AK Southeast salmon purse seine315Humpback whale, Central North Pacific.
AK roe herring and food/bait herring beach seine10None documented.
AK roe herring and food/bait herring purse seine356None documented.
AK salmon beach seine31None documented.
AK salmon purse seine (Prince William Sound, Chignik, Alaska Peninsula)936Harbor seal, GOA. Harbor seal, Prince William Sound.
WA/OR sardine purse seine42None documented.
CA anchovy, mackerel, sardine purse seine65California sea lion, U.S. Harbor seal, CA.
CA squid purse seine80Long-beaked common dolphin, CA. Short-beaked common dolphin, CA/OR/WA.
CA tuna purse seine *10None documented.
WA/OR Lower Columbia River salmon seine10None documented.
WA/OR herring, smelt, squid purse seine or lampara130None documented.
WA salmon purse seine75None documented.
WA salmon reef net11None documented.
HI lift net17None documented.
HI inshore purse seine<3None documented.
HI throw net, cast net23None documented.
HI seine net24None documented.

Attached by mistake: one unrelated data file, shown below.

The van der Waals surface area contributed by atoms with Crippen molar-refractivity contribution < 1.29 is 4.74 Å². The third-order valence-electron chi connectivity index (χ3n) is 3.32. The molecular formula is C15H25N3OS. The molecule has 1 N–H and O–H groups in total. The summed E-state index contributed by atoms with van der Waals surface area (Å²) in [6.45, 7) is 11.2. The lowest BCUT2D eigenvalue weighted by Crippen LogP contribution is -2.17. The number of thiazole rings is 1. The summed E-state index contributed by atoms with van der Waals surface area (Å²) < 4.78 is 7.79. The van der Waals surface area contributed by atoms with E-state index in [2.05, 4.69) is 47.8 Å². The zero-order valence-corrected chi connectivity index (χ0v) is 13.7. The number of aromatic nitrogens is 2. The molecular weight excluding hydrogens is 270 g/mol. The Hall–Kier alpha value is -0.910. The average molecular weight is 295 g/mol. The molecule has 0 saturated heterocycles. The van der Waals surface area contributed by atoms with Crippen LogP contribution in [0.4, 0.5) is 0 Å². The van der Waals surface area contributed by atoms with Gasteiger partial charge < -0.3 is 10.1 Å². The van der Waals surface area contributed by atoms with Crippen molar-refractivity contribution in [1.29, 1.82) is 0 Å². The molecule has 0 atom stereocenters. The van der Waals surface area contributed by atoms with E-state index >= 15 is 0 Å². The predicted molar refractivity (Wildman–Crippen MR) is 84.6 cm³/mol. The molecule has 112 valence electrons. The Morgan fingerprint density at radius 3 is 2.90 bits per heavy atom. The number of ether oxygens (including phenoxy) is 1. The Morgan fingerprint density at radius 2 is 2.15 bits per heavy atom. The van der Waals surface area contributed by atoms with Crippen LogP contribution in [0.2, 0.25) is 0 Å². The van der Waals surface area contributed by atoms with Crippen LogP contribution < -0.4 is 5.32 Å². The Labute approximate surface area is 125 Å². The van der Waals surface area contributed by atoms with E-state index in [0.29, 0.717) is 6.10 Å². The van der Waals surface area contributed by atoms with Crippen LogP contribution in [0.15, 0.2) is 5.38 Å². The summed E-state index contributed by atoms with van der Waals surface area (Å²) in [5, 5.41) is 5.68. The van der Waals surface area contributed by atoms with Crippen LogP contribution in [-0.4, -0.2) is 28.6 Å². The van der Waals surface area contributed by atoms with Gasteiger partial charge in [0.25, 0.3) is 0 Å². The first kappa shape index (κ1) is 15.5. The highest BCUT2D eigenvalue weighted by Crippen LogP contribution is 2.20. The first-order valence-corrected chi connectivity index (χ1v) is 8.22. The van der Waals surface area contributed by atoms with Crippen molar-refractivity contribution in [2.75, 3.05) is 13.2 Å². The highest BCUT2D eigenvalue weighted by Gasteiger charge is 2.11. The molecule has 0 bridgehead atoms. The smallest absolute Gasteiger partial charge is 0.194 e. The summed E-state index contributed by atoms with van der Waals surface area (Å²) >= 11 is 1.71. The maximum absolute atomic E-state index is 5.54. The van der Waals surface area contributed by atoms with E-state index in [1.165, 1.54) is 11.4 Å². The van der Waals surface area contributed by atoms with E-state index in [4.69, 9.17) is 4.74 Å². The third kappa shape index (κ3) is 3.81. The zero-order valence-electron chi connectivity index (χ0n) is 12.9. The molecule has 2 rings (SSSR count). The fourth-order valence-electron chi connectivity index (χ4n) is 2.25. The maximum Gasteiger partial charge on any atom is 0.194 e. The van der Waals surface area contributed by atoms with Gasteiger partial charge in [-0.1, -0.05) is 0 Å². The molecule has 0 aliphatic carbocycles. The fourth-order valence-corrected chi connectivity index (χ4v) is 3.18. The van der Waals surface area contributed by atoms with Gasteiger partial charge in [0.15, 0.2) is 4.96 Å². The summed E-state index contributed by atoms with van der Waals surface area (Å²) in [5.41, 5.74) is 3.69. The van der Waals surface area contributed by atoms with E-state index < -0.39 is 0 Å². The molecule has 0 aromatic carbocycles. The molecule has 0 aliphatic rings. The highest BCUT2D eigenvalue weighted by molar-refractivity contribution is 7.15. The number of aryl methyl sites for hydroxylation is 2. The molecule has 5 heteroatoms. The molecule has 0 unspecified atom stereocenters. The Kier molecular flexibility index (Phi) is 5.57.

Dip Net Fisheries:
CA squid dip net115None documented.
Marine Aquaculture Fisheries:
CA marine shellfish aquacultureunknownNone documented.
CA salmon enhancement rearing pen>1None documented.
CA white seabass enhancement net pens13California sea lion, U.S.
HI offshore pen culture2None documented.
WA salmon net pens14California sea lion, U.S. Harbor seal, WA inland waters.
WA/OR shellfish aquaculture23None documented.
Troll Fisheries:
WA/OR/CA albacore surface hook and line/troll705None documented.
CA halibut hook and line/handlineunknownNone documented.
CA white seabass hook and line/handlineunknownNone documented.
AK Bering Sea, Aleutian Islands groundfish hand troll and dinglebar trollunknownNone documented.
AK Gulf of Alaska groundfish hand troll and dinglebar trollunknownNone documented.
AK salmon troll1,908Steller sea lion, Eastern U.S. Steller sea lion, Western U.S.
American Samoa tuna troll13None documented.
CA/OR/WA salmon troll4,300None documented.
HI troll2,117Pantropical spotted dolphin, HI.
HI rod and reel322None documented.
Commonwealth of the Northern Mariana Islands tuna troll40None documented.
Guam tuna troll432None documented.
Longline/Set Line Fisheries:
AK Bering Sea, Aleutian Islands Greenland turbot longline4Killer whale, AK resident.